In other words, the decision to grant or deny preliminary injunctive relief puts the judge between a rock and a hard place. To make this decision, the judge has to look at the big picture, and balance all of the good and evil that could result from the alternatives before her. The appellate court is not supposed to redo this balancing process on appeal. Rather, the appellate court is supposed to defer to the district court--so long as the district court did not abuse its discretion.
So this was they key to the recall decision. Did the trial court judge abuse his discretion when he concluded that the balance of equities did not decisively favor the plaintiffs, given that the plaintiff had a shot at the merits but lacked a slam dunk case. I've used the phrase "balance the equities" but the same thing is sometimes called "balance of hardship." Doug Kmiec commented on this point in a piece entitled Law, Resurrected!. Here's what Kmiec said:
Abuse of Discretion And the abuse of discretion standard is intended to be highly deferential. If the trial court judge had been corrupted, that would be abuse of discretion. If the trial court judge had decided on the basis of evidence not in the record, that would be abuse of discretion. If the trial court judge had acted beyond reason in a manner that suggested that we was not exercising discretion but was instead acting on the basis of a whim or passion, that would be abuse of discretion. But the record in the recall case simply does not reveal anything that would constitute abuse of discretion. Of course, many people think the trial judge got it wrong. Some people think he was really wrong--way off base. But strong disagreement does not equal abuse of discretion.
Should the Law Bend because of the Nature of the Case At this point, some readers may object: But this was not an ordinary case. This involved a recall election with monumental implications and important civil rights at stake. Shouldn't the appellate court be less deferential in such an important case? No. The whole point of having general rules of procedure is to create a neutral framework for the resolution of disputes. If judges bend the rules because of their perception of the importance of the case or the righteousness of the claims, then we open the door to the erosion of the rule of law. Legal theorists have a nice piece of jargon to describe the idea of neutral and general rules of procedure. They say that procedure should be "transsubstantive," that the rules of the game should transcend the particular teams that are playing the current match.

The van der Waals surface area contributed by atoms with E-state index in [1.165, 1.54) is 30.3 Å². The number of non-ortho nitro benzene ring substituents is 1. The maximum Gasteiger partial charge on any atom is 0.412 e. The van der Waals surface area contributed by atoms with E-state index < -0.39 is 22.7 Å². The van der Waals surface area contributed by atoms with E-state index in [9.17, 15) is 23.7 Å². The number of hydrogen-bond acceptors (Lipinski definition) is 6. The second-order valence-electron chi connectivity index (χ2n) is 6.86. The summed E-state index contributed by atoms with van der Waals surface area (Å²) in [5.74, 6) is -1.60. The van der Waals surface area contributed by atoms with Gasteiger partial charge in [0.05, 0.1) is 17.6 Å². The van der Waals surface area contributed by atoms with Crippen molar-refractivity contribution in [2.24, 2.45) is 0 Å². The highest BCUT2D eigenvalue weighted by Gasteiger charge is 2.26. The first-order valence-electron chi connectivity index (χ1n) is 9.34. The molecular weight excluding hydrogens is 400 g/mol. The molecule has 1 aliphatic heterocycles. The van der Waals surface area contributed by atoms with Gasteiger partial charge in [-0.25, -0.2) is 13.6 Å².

It seems to me that much of the criticism that I've heard of the 11-judge decision in the recall case really comes down to an objection to the fact that the en banc Court applied the ordinary rules that usually govern appellate review of a denial of injunctive relief to this extraordinary case. The critics are saying, "This case is too important for abuse-of-discretion review." And the critics have another, related, point. If you search hard, you will find cases in which the Ninth Circuit has bent the rules before. It is very easy to for an appellate court to find an error of law in a trial judges opinion and then use that error as the wedge for reversal--playing games with the significance of the error of law. So the critics can say, "The Ninth Circuit has circumvented the abuse of discretion rule in other cases. If it doesn't do the same thing here, the reason must be ideological bias."